A Far Too Comprehensive and Ridiculous Columbia Season Preview, Part 3

Best Case Scenario

By Miles Johnson

In November in the year of our Lord 2016, students, alums and fresh-faced future Lions will pack into Levien Gymnasium. As fans of all ages watch Kendall Jackson rack up triple-doubles, or Jeff Coby slam home put-back dunks, or even a transformed Chris McComber knock down 30-foot threes—as a wistful Cory Osetkowski watches from afar—one can notice Kyle Smith pace nervously on the sidelines. Then, a strange calm takes hold, and he tilts his head up toward the rafters and smiles.

“2015-16 NCAA National Champions – Columbia Lions.”

This, friends, is Columbia’s brightest timeline. Sure, I could sit here and thoughtfully and sincerely analyze a true best-case scenario for the Light Blue. I could talk about how the addition of senior forward Alex Rosenberg will make contests against Yale and Harvard more manageable, but that matchups against Bruce Weber’s Kansas State Wildcats, or Chris Collins’ Northwestern squad would still be tough to pull off. I could rattle off stats about how there’s only so much improvement that can be done to an otherwise beleaguered defense, or point out how a team with banged up key pieces like Rosenberg who is returning to game action for the first time in over a season due to a Jones fracture, or Grant Mullins who, despite appearing healthy, sat on the bench all of last season.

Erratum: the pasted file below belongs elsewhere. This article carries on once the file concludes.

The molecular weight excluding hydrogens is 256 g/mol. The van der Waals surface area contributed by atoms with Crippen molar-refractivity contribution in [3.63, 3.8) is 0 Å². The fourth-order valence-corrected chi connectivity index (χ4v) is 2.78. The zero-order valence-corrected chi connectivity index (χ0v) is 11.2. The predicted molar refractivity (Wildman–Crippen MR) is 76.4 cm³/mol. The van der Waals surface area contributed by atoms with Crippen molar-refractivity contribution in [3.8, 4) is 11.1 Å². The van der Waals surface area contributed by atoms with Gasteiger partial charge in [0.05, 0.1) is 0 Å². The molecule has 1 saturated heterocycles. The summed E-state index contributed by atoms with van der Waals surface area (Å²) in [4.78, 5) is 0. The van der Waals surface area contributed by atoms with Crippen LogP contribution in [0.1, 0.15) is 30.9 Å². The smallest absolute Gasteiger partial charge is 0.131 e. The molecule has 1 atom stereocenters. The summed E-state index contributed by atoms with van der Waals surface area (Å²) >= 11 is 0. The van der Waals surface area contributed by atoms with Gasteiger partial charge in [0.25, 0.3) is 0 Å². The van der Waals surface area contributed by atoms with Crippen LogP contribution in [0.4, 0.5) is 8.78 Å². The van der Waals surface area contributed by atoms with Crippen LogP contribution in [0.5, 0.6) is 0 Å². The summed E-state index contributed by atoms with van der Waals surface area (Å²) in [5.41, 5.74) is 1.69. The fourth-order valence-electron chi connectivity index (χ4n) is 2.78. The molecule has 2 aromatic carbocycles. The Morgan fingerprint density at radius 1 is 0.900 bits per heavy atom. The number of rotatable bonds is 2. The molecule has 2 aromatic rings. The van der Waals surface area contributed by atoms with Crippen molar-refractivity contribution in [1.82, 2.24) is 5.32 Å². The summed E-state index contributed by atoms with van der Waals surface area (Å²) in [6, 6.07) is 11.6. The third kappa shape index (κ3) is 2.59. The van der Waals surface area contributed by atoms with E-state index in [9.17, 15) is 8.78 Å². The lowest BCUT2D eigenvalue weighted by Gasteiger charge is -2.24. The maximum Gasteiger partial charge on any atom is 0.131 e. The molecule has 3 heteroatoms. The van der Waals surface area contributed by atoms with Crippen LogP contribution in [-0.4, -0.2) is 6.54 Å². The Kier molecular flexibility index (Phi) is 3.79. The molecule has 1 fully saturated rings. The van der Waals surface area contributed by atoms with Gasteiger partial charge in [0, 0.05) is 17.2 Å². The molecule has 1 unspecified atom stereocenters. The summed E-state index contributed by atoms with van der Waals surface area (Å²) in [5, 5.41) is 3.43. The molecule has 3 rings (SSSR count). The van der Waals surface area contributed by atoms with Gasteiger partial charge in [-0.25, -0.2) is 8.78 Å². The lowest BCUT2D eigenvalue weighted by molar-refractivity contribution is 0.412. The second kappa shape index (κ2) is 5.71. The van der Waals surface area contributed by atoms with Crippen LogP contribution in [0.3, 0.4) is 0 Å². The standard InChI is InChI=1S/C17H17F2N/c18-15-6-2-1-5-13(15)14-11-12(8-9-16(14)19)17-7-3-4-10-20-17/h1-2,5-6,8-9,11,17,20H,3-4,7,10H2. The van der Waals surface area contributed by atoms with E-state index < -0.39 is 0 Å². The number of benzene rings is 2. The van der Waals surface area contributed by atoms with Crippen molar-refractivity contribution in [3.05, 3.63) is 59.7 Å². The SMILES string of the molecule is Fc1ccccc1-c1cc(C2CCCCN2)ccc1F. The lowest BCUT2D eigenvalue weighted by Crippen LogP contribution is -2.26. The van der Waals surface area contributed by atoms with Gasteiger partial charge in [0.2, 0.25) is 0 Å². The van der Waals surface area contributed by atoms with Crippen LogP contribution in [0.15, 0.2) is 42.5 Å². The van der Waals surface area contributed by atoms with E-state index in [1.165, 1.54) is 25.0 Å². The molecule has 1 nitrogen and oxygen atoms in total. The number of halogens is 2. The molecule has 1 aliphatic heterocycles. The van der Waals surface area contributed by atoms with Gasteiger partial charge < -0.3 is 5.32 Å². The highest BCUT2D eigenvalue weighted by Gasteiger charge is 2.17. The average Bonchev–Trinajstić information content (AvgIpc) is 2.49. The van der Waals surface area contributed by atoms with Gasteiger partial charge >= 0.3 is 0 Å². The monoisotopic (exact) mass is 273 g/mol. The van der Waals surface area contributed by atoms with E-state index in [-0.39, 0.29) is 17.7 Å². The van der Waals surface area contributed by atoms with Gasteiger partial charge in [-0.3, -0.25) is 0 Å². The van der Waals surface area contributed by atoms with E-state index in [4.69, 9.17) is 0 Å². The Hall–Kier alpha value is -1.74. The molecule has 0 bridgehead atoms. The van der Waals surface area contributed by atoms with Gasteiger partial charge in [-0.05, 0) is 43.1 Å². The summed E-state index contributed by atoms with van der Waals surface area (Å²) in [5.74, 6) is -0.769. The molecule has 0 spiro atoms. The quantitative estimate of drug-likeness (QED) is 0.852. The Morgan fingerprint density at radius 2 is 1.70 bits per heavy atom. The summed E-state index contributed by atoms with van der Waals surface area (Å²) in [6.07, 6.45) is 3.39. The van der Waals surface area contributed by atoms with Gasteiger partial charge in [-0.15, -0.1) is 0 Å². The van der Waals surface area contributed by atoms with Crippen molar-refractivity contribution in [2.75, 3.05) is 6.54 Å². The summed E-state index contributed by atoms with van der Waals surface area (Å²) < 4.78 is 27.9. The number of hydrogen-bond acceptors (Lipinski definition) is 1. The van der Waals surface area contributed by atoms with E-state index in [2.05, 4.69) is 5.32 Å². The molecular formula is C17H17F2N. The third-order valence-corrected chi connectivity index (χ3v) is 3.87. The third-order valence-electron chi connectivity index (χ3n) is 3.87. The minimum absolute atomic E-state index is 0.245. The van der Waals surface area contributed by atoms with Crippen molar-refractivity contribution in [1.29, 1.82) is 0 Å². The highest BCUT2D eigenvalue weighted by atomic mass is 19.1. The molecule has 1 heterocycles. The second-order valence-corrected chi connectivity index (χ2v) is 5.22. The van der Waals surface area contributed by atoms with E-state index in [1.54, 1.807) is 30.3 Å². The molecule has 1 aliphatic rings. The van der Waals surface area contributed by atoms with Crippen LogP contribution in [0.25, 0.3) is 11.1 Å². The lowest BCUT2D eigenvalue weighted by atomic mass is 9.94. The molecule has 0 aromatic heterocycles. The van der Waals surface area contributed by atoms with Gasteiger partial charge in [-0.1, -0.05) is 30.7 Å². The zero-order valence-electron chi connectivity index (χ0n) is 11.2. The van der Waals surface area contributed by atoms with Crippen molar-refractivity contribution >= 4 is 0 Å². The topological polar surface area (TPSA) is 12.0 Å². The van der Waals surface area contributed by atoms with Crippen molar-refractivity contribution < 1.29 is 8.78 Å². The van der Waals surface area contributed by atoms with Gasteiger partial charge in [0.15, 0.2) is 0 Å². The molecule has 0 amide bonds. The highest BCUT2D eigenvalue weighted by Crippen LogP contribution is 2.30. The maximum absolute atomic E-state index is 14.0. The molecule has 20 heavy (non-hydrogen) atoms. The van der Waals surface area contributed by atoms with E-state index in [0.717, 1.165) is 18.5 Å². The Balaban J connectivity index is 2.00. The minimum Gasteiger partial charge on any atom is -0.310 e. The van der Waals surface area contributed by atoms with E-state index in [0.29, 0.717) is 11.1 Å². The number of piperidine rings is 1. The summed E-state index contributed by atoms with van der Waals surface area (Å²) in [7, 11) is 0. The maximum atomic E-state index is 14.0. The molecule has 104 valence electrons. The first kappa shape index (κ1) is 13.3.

But what’s the point of that? Since when are sports about modest, rational expectations, and not about placing the fate of our happiness in the hands of the more athletic of our population? No, if you want a level-headed preseason prediction, one that will almost certainly be right by next February, free from any type of human error and able to be held to the strictest of accountability standards, go watch ESPN or something.

Things are about to get really optimistic, really fast.

Monday, November 16—Mark your calendars, because it’s the day that Maodo Lo goes into the Manhattan that time forgot and puts up 40 on Kansas State en route to an eight-point win. After a near win at Michigan State two years ago and leading Kentucky at the half last year, this upset is not up for debate—it’s happening. You think Bruce Weber gets pissed off now? Oh you have no idea.

Wednesday, December 2—The Light Blue find themselves at 6-1 after a drubbing at Northwestern, but nevertheless on one of their best starts in team history. Lo and Rosenberg pick-and-rolls look more like they belong to the 2006 Phoenix Suns, Conor Voss, with a little hard work and a lot of divine intervention, leads a defense that controls tempo and crashes the boards, and freshman Lukas Meisner has reportedly formerly requested to only be referred to as “Dirk Sr,” with the support of a certain NBA owner and Shark Tank celebrity judge—who asked to remain unnamed.

Saturday, January 16—Oh those poor fools at Cornell. Those poor, blindsided fools. The in-state rivalry is anything but competitive this year. In-air acrobatic layups from Kyle Castlin? Check. Hard screens from Conor Voss that would make Nick Collison look like a pasty body pillow? Yep. Are Alex Rosenberg’s pick and pop jumpers especially wet? You bet your ass they are—you have to wear snorkels in Levien now. Lions race out of the gate to a quick 2-0 start in Ivy play. Bwog reports that students saw Kyle Smith exiting the Columbia book store with armfuls of sweater vests and boxed cigars.